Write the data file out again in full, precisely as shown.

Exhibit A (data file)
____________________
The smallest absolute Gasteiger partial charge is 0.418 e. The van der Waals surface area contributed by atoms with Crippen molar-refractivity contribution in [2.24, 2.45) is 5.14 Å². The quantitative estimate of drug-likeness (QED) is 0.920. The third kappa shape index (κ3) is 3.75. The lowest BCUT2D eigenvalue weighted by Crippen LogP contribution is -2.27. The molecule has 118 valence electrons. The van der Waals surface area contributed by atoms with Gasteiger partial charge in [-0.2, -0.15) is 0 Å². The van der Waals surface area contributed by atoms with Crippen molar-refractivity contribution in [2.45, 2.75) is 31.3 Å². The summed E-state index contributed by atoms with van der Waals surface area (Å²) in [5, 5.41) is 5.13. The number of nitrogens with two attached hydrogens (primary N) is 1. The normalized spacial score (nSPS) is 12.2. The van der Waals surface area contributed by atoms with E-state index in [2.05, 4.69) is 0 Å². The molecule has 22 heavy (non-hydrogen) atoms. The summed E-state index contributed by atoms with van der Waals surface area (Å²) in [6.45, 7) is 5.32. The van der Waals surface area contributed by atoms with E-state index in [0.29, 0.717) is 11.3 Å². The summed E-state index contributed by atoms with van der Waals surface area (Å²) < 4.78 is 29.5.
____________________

The smallest absolute Gasteiger partial charge is 0.418 e. The van der Waals surface area contributed by atoms with Crippen molar-refractivity contribution in [2.24, 2.45) is 5.14 Å². The quantitative estimate of drug-likeness (QED) is 0.920. The third kappa shape index (κ3) is 3.75. The lowest BCUT2D eigenvalue weighted by Crippen LogP contribution is -2.27. The molecule has 118 valence electrons. The van der Waals surface area contributed by atoms with Gasteiger partial charge in [-0.2, -0.15) is 0 Å². The van der Waals surface area contributed by atoms with Crippen molar-refractivity contribution in [2.45, 2.75) is 31.3 Å². The summed E-state index contributed by atoms with van der Waals surface area (Å²) in [5, 5.41) is 5.13. The number of nitrogens with two attached hydrogens (primary N) is 1. The normalized spacial score (nSPS) is 12.2. The van der Waals surface area contributed by atoms with E-state index in [2.05, 4.69) is 0 Å². The molecule has 22 heavy (non-hydrogen) atoms. The summed E-state index contributed by atoms with van der Waals surface area (Å²) in [6.45, 7) is 5.32. The van der Waals surface area contributed by atoms with E-state index in [0.29, 0.717) is 11.3 Å². The summed E-state index contributed by atoms with van der Waals surface area (Å²) < 4.78 is 29.5.